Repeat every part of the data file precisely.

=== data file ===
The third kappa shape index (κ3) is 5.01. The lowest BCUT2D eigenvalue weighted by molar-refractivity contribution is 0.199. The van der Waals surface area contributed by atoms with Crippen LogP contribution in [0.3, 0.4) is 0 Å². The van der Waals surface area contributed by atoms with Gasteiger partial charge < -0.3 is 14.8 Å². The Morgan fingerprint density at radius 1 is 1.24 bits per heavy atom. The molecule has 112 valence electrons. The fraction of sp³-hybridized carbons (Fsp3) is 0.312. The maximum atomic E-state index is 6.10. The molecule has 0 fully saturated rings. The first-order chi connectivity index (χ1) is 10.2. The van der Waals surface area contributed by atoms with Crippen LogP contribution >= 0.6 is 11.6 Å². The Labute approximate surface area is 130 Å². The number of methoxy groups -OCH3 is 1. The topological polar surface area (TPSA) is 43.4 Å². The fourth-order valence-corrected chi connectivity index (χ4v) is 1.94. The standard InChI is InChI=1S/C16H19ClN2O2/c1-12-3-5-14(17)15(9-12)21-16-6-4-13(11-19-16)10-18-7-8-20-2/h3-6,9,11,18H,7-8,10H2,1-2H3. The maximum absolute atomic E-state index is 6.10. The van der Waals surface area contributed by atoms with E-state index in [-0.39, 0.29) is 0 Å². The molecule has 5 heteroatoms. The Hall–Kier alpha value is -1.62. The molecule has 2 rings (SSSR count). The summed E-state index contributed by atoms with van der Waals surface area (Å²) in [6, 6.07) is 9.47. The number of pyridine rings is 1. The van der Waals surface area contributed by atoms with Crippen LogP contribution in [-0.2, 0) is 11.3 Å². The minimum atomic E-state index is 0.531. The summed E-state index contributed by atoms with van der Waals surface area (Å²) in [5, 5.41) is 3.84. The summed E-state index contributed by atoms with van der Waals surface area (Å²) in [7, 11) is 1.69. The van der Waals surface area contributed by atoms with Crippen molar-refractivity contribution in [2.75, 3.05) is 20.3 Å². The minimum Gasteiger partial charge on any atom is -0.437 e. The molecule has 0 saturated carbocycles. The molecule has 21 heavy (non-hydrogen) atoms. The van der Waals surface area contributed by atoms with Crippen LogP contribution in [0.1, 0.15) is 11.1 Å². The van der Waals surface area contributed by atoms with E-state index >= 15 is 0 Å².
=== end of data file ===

The third kappa shape index (κ3) is 5.01. The lowest BCUT2D eigenvalue weighted by molar-refractivity contribution is 0.199. The van der Waals surface area contributed by atoms with Crippen LogP contribution in [0.3, 0.4) is 0 Å². The van der Waals surface area contributed by atoms with Gasteiger partial charge < -0.3 is 14.8 Å². The Morgan fingerprint density at radius 1 is 1.24 bits per heavy atom. The molecule has 112 valence electrons. The fraction of sp³-hybridized carbons (Fsp3) is 0.312. The maximum atomic E-state index is 6.10. The molecule has 0 fully saturated rings. The first-order chi connectivity index (χ1) is 10.2. The van der Waals surface area contributed by atoms with Crippen LogP contribution >= 0.6 is 11.6 Å². The Labute approximate surface area is 130 Å². The number of methoxy groups -OCH3 is 1. The topological polar surface area (TPSA) is 43.4 Å². The fourth-order valence-corrected chi connectivity index (χ4v) is 1.94. The standard InChI is InChI=1S/C16H19ClN2O2/c1-12-3-5-14(17)15(9-12)21-16-6-4-13(11-19-16)10-18-7-8-20-2/h3-6,9,11,18H,7-8,10H2,1-2H3. The maximum absolute atomic E-state index is 6.10. The van der Waals surface area contributed by atoms with E-state index in [-0.39, 0.29) is 0 Å². The molecule has 5 heteroatoms. The Hall–Kier alpha value is -1.62. The molecule has 2 rings (SSSR count). The summed E-state index contributed by atoms with van der Waals surface area (Å²) in [6, 6.07) is 9.47. The number of pyridine rings is 1. The van der Waals surface area contributed by atoms with Crippen LogP contribution in [-0.2, 0) is 11.3 Å². The minimum atomic E-state index is 0.531. The summed E-state index contributed by atoms with van der Waals surface area (Å²) in [5, 5.41) is 3.84. The summed E-state index contributed by atoms with van der Waals surface area (Å²) in [7, 11) is 1.69. The van der Waals surface area contributed by atoms with Crippen molar-refractivity contribution in [2.75, 3.05) is 20.3 Å². The minimum Gasteiger partial charge on any atom is -0.437 e. The molecule has 0 saturated carbocycles. The molecule has 21 heavy (non-hydrogen) atoms. The van der Waals surface area contributed by atoms with Crippen LogP contribution in [0.1, 0.15) is 11.1 Å². The van der Waals surface area contributed by atoms with E-state index >= 15 is 0 Å².